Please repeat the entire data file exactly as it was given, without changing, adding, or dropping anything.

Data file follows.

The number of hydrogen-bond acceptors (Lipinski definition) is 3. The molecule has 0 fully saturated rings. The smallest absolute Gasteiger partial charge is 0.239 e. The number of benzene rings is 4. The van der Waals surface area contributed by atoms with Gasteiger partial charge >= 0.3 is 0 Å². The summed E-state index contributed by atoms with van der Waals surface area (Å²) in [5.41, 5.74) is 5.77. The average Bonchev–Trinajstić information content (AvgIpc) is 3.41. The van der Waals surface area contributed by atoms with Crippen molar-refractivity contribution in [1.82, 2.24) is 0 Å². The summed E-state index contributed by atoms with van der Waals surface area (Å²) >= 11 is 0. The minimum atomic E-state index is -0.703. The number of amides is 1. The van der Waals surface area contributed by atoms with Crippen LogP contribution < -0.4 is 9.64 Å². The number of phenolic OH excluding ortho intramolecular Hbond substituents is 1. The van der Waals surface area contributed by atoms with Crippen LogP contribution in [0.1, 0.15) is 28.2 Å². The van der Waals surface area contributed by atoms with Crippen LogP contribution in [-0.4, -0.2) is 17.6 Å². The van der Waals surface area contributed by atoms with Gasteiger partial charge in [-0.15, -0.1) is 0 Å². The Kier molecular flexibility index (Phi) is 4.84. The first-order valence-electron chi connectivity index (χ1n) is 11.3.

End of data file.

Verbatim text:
The number of hydrogen-bond acceptors (Lipinski definition) is 3. The molecule has 0 fully saturated rings. The smallest absolute Gasteiger partial charge is 0.239 e. The number of benzene rings is 4. The van der Waals surface area contributed by atoms with Gasteiger partial charge >= 0.3 is 0 Å². The summed E-state index contributed by atoms with van der Waals surface area (Å²) in [5.41, 5.74) is 5.77. The average Bonchev–Trinajstić information content (AvgIpc) is 3.41. The van der Waals surface area contributed by atoms with Crippen molar-refractivity contribution in [1.82, 2.24) is 0 Å². The summed E-state index contributed by atoms with van der Waals surface area (Å²) >= 11 is 0. The minimum atomic E-state index is -0.703. The number of amides is 1. The van der Waals surface area contributed by atoms with Crippen LogP contribution < -0.4 is 9.64 Å². The number of phenolic OH excluding ortho intramolecular Hbond substituents is 1. The van der Waals surface area contributed by atoms with Crippen LogP contribution in [0.1, 0.15) is 28.2 Å². The van der Waals surface area contributed by atoms with Crippen LogP contribution in [-0.4, -0.2) is 17.6 Å². The van der Waals surface area contributed by atoms with Gasteiger partial charge in [-0.15, -0.1) is 0 Å². The Kier molecular flexibility index (Phi) is 4.84. The first-order valence-electron chi connectivity index (χ1n) is 11.3.